Two million people died in Europe and one million in the United States

The World Health Organization (WHO) announced on Tuesday that the number of coronavirus deaths in Europe has reached a “devastating milestone” of two million. On the same day, the U.S. government announced that the death toll from COVID-19 has surpassed 1 million, the highest in the world.

Since the outbreak, WHO Countries in The European region have reported 21,82,225,294 confirmed cases and 2,002,058 deaths.

In Europe, where the coronavirus outbreak is receding, the number of confirmed cases fell by 26% and deaths by 24% in the past week. Two years after the first round of lockdown, most European countries are looking to turn the page on coronavirus, with few restrictions in place. Masks are no longer mandatory at airports and on flights in the European Union’s Schengen zone. In France, masks will also no longer be compulsory on public transport from May 16, the last restriction in place.

The number of cases in the United States has continued to rise over the past month, but at the same time, the United States has lifted its obligation to wear face masks and now only recommends them indoors. The one million deaths threshold was breached a few days ago, ACCORDING to NBC News. The U.S. has become the first country in the world to record 1 million COVID-19 deaths.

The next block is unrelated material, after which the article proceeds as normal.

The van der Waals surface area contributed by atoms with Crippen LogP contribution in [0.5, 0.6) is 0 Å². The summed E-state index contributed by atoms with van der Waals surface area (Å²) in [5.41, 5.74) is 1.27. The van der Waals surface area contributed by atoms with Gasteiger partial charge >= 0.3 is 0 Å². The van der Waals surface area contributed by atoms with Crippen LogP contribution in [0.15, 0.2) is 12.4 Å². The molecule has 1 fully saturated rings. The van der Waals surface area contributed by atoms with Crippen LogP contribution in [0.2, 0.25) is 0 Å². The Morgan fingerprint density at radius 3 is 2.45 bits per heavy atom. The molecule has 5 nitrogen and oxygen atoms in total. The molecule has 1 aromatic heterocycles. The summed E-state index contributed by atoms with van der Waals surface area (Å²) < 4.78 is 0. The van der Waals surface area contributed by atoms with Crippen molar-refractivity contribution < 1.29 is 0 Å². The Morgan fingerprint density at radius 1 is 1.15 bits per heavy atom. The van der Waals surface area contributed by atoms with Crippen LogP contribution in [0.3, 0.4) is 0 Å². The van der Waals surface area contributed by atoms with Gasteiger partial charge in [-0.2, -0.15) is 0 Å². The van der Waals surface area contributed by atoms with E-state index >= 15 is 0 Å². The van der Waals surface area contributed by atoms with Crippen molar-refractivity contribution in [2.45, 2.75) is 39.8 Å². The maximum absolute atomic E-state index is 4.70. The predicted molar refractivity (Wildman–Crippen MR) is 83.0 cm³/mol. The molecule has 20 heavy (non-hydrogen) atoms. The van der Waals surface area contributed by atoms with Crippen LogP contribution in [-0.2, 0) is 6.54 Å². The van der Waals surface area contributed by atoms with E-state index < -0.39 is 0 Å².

The United States accounts for 4% of the world’s population, but 16% of the world’s COVID-19 deaths. COVID-19 was the third leading cause of death in the United States in 2020 and 2021, after heart disease and cancer, the CENTERS for Disease Control and Prevention reported. The million mark is only symbolic because some indirect deaths are not counted.

According to a WHO report released on May 5, the COVID-19 pandemic caused an estimated 14.9 million direct and indirect deaths worldwide between January 1, 2020 and December 31, 2021. This figure is what the WHO calls “excess deaths”, including COVID-19 deaths and deaths due to health system and social impacts.

Eighty-four per cent of excess deaths were concentrated in south-east Asia, Europe and the Americas, and about 68 per cent were concentrated in 10 countries worldwide. Men accounted for 57 per cent and women 43 per cent, with higher excess mortality rates among the elderly. Of the 14.9 million excess deaths, 81 per cent were in middle-income countries, 15 per cent in high-income countries and 4 per cent in low-income countries.

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